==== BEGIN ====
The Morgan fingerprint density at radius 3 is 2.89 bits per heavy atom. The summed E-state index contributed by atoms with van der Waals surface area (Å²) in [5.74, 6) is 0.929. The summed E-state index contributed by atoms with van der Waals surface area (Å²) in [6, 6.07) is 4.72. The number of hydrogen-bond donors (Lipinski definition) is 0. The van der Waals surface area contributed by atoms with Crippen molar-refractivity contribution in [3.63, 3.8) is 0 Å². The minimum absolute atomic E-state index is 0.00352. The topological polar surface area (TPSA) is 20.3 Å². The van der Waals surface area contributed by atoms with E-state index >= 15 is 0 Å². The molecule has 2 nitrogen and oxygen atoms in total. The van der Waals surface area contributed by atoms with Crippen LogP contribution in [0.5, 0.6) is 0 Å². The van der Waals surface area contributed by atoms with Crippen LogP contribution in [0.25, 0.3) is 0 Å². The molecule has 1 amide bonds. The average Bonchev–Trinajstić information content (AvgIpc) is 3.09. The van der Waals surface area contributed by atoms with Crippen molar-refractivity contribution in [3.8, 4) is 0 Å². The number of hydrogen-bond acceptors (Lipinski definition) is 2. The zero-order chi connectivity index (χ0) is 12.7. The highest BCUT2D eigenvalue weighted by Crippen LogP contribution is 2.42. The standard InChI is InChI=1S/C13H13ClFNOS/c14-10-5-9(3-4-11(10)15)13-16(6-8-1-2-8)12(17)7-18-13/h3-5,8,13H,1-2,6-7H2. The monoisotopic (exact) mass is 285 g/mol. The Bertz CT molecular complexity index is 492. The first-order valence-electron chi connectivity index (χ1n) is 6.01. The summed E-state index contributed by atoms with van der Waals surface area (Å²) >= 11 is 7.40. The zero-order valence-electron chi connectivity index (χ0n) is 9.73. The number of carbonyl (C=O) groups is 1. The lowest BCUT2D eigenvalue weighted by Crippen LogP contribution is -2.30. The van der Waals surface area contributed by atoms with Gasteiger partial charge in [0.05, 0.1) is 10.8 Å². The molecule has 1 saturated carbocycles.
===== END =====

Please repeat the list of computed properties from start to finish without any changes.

The Morgan fingerprint density at radius 3 is 2.89 bits per heavy atom. The summed E-state index contributed by atoms with van der Waals surface area (Å²) in [5.74, 6) is 0.929. The summed E-state index contributed by atoms with van der Waals surface area (Å²) in [6, 6.07) is 4.72. The number of hydrogen-bond donors (Lipinski definition) is 0. The van der Waals surface area contributed by atoms with Crippen molar-refractivity contribution in [3.63, 3.8) is 0 Å². The minimum absolute atomic E-state index is 0.00352. The topological polar surface area (TPSA) is 20.3 Å². The van der Waals surface area contributed by atoms with E-state index >= 15 is 0 Å². The molecule has 2 nitrogen and oxygen atoms in total. The van der Waals surface area contributed by atoms with Crippen LogP contribution in [0.5, 0.6) is 0 Å². The van der Waals surface area contributed by atoms with Crippen LogP contribution in [0.25, 0.3) is 0 Å². The molecule has 1 amide bonds. The average Bonchev–Trinajstić information content (AvgIpc) is 3.09. The van der Waals surface area contributed by atoms with Crippen molar-refractivity contribution in [3.8, 4) is 0 Å². The number of hydrogen-bond acceptors (Lipinski definition) is 2. The zero-order chi connectivity index (χ0) is 12.7. The highest BCUT2D eigenvalue weighted by Crippen LogP contribution is 2.42. The standard InChI is InChI=1S/C13H13ClFNOS/c14-10-5-9(3-4-11(10)15)13-16(6-8-1-2-8)12(17)7-18-13/h3-5,8,13H,1-2,6-7H2. The monoisotopic (exact) mass is 285 g/mol. The Bertz CT molecular complexity index is 492. The first-order valence-electron chi connectivity index (χ1n) is 6.01. The summed E-state index contributed by atoms with van der Waals surface area (Å²) >= 11 is 7.40. The zero-order valence-electron chi connectivity index (χ0n) is 9.73. The number of carbonyl (C=O) groups is 1. The lowest BCUT2D eigenvalue weighted by Crippen LogP contribution is -2.30. The van der Waals surface area contributed by atoms with Gasteiger partial charge in [0.05, 0.1) is 10.8 Å². The molecule has 1 saturated carbocycles.